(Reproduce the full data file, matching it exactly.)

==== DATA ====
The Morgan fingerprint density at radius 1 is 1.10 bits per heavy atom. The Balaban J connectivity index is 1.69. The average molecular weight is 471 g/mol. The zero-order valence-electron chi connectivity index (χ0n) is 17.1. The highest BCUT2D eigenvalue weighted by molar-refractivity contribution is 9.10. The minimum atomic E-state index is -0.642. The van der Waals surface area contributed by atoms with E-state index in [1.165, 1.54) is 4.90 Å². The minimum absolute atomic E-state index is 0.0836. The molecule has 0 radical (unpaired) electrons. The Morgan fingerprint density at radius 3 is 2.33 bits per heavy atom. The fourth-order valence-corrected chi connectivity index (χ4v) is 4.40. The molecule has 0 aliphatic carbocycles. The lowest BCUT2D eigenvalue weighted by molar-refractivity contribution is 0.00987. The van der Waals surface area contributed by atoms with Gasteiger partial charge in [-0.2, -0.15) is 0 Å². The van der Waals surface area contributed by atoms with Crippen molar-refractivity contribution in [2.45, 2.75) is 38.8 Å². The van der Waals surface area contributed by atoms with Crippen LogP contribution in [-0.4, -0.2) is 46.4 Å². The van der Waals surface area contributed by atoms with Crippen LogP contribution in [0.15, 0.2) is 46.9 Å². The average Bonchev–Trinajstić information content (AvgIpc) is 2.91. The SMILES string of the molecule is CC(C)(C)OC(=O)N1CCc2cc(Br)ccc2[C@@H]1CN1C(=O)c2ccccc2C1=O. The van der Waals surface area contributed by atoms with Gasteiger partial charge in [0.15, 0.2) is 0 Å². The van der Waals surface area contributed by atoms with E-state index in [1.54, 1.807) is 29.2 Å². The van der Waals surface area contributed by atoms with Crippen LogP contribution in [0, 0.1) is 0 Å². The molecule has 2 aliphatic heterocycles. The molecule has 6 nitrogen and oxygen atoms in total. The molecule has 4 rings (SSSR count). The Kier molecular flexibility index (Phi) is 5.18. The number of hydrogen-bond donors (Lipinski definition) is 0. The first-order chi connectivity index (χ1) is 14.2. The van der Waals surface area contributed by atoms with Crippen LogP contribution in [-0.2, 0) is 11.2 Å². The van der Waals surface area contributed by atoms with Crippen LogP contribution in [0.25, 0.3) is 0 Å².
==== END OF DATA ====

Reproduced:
The Morgan fingerprint density at radius 1 is 1.10 bits per heavy atom. The Balaban J connectivity index is 1.69. The average molecular weight is 471 g/mol. The zero-order valence-electron chi connectivity index (χ0n) is 17.1. The highest BCUT2D eigenvalue weighted by molar-refractivity contribution is 9.10. The minimum atomic E-state index is -0.642. The van der Waals surface area contributed by atoms with E-state index in [1.165, 1.54) is 4.90 Å². The minimum absolute atomic E-state index is 0.0836. The molecule has 0 radical (unpaired) electrons. The Morgan fingerprint density at radius 3 is 2.33 bits per heavy atom. The fourth-order valence-corrected chi connectivity index (χ4v) is 4.40. The molecule has 0 aliphatic carbocycles. The lowest BCUT2D eigenvalue weighted by molar-refractivity contribution is 0.00987. The van der Waals surface area contributed by atoms with Gasteiger partial charge in [-0.2, -0.15) is 0 Å². The van der Waals surface area contributed by atoms with Crippen molar-refractivity contribution in [2.45, 2.75) is 38.8 Å². The van der Waals surface area contributed by atoms with Crippen LogP contribution in [-0.4, -0.2) is 46.4 Å². The van der Waals surface area contributed by atoms with Crippen LogP contribution in [0.15, 0.2) is 46.9 Å². The average Bonchev–Trinajstić information content (AvgIpc) is 2.91. The SMILES string of the molecule is CC(C)(C)OC(=O)N1CCc2cc(Br)ccc2[C@@H]1CN1C(=O)c2ccccc2C1=O. The van der Waals surface area contributed by atoms with Gasteiger partial charge in [0.15, 0.2) is 0 Å². The van der Waals surface area contributed by atoms with E-state index in [1.54, 1.807) is 29.2 Å². The van der Waals surface area contributed by atoms with Crippen LogP contribution in [0, 0.1) is 0 Å². The molecule has 2 aliphatic heterocycles. The molecule has 6 nitrogen and oxygen atoms in total. The molecule has 4 rings (SSSR count). The Kier molecular flexibility index (Phi) is 5.18. The number of hydrogen-bond donors (Lipinski definition) is 0. The first-order chi connectivity index (χ1) is 14.2. The van der Waals surface area contributed by atoms with Crippen LogP contribution in [-0.2, 0) is 11.2 Å². The van der Waals surface area contributed by atoms with Crippen LogP contribution in [0.25, 0.3) is 0 Å².